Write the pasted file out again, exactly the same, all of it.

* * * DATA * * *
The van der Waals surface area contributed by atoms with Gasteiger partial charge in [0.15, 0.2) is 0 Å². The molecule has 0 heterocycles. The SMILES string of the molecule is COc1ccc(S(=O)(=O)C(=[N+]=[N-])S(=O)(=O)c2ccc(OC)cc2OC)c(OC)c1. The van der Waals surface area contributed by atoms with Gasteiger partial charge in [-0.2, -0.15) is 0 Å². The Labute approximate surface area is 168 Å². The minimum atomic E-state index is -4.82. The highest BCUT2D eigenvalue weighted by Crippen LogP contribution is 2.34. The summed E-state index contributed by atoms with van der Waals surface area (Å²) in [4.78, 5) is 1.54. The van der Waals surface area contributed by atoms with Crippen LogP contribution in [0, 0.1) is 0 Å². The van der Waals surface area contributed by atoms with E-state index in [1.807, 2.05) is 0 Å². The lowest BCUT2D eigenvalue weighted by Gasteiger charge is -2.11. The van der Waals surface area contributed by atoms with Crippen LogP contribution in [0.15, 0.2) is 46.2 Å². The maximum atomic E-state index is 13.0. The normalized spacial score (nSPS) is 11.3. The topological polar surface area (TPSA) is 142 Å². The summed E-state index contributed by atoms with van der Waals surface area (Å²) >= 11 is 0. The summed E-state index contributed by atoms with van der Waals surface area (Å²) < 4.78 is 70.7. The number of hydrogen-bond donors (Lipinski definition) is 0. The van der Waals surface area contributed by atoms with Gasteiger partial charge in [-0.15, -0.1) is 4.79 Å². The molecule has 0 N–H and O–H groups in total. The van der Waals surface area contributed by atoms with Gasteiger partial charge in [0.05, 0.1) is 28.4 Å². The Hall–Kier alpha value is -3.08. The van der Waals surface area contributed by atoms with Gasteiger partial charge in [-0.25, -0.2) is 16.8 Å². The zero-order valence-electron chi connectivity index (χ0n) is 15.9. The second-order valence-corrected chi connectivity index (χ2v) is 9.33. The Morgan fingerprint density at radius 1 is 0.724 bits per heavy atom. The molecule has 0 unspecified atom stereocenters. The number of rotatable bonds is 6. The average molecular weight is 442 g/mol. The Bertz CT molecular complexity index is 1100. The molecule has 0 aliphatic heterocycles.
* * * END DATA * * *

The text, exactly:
The van der Waals surface area contributed by atoms with Gasteiger partial charge in [0.15, 0.2) is 0 Å². The molecule has 0 heterocycles. The SMILES string of the molecule is COc1ccc(S(=O)(=O)C(=[N+]=[N-])S(=O)(=O)c2ccc(OC)cc2OC)c(OC)c1. The van der Waals surface area contributed by atoms with Gasteiger partial charge in [-0.2, -0.15) is 0 Å². The Labute approximate surface area is 168 Å². The minimum atomic E-state index is -4.82. The highest BCUT2D eigenvalue weighted by Crippen LogP contribution is 2.34. The summed E-state index contributed by atoms with van der Waals surface area (Å²) in [4.78, 5) is 1.54. The van der Waals surface area contributed by atoms with Crippen LogP contribution in [0, 0.1) is 0 Å². The van der Waals surface area contributed by atoms with E-state index in [1.807, 2.05) is 0 Å². The lowest BCUT2D eigenvalue weighted by Gasteiger charge is -2.11. The van der Waals surface area contributed by atoms with Crippen LogP contribution in [0.15, 0.2) is 46.2 Å². The maximum atomic E-state index is 13.0. The normalized spacial score (nSPS) is 11.3. The topological polar surface area (TPSA) is 142 Å². The summed E-state index contributed by atoms with van der Waals surface area (Å²) >= 11 is 0. The summed E-state index contributed by atoms with van der Waals surface area (Å²) < 4.78 is 70.7. The number of hydrogen-bond donors (Lipinski definition) is 0. The van der Waals surface area contributed by atoms with Gasteiger partial charge in [-0.15, -0.1) is 4.79 Å². The molecule has 0 N–H and O–H groups in total. The van der Waals surface area contributed by atoms with Gasteiger partial charge in [0.05, 0.1) is 28.4 Å². The Hall–Kier alpha value is -3.08. The van der Waals surface area contributed by atoms with Gasteiger partial charge in [-0.25, -0.2) is 16.8 Å². The zero-order valence-electron chi connectivity index (χ0n) is 15.9. The second-order valence-corrected chi connectivity index (χ2v) is 9.33. The Morgan fingerprint density at radius 1 is 0.724 bits per heavy atom. The molecule has 0 unspecified atom stereocenters. The number of rotatable bonds is 6. The average molecular weight is 442 g/mol. The Bertz CT molecular complexity index is 1100. The molecule has 0 aliphatic heterocycles.